Jaroslaw's 'duty' to win twin's job
HE is a cat-loving, conservative bachelor who is renowned for opposing abortion, gay rights and the European Union.
Yet Jaroslaw Kaczynski could emerge as Poland's new president tomorrow in an election in which he is aiming to replace his twin brother, who died in April's devastating air crash.
The controversial Mr Kaczynski said he has a moral obligation to step into the shoes of his late brother Lech, who was killed along with 95 other senior political, military and religious figures in Poland's worst-ever air disaster on April 10, when a plane carrying their party crashed in fog in western Russia.
"It is my duty to carry on for those who died -- especially for my brother," Mr Kaczynski said, as he reminded supporters that he used to telephone his brother at least twice a day.
Polls suggest that the once-unpopular, 61-year-old former Law and Justice party prime minister is trailing less than six points behind Bronislaw Komorowski (58), the front runner and presidential candidate for the liberal Civic Platform party of Poland's prime minister, Donald Tusk.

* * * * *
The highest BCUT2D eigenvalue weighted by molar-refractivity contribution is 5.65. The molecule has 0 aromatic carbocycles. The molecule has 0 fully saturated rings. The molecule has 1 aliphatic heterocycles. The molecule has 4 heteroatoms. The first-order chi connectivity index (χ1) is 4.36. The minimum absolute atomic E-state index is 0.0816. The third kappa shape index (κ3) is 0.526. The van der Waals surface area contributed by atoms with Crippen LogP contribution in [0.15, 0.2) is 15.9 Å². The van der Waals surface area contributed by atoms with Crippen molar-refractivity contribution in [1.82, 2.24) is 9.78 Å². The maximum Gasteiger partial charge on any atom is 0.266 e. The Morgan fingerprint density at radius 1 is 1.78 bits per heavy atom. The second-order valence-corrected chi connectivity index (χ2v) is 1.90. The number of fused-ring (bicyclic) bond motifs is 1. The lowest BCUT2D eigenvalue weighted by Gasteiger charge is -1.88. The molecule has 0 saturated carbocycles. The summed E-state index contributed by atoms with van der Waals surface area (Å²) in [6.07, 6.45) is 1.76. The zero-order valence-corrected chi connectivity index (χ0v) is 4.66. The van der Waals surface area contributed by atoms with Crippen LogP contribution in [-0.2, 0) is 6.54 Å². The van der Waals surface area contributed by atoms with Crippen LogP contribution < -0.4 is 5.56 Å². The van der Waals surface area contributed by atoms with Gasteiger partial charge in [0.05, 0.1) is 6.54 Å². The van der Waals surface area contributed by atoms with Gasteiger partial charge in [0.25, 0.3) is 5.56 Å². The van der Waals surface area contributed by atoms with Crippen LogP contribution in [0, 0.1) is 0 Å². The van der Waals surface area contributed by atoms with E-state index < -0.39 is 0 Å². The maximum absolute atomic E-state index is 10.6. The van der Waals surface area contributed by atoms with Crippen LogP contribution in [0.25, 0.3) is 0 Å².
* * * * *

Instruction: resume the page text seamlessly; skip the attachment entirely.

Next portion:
There are several other candidates in the race. But if neither of the two leaders wins more than half the votes on Sunday, the contest will enter a second round on July 4.
Political observers say a second vote could boost Mr Kaczynski's chances because it could rally Poland's conservative Catholic farmers, who are his traditional supporters.
They point out that many of the younger, liberal voters who might vote against him will be off on holiday by July 4. (© Independent News Service)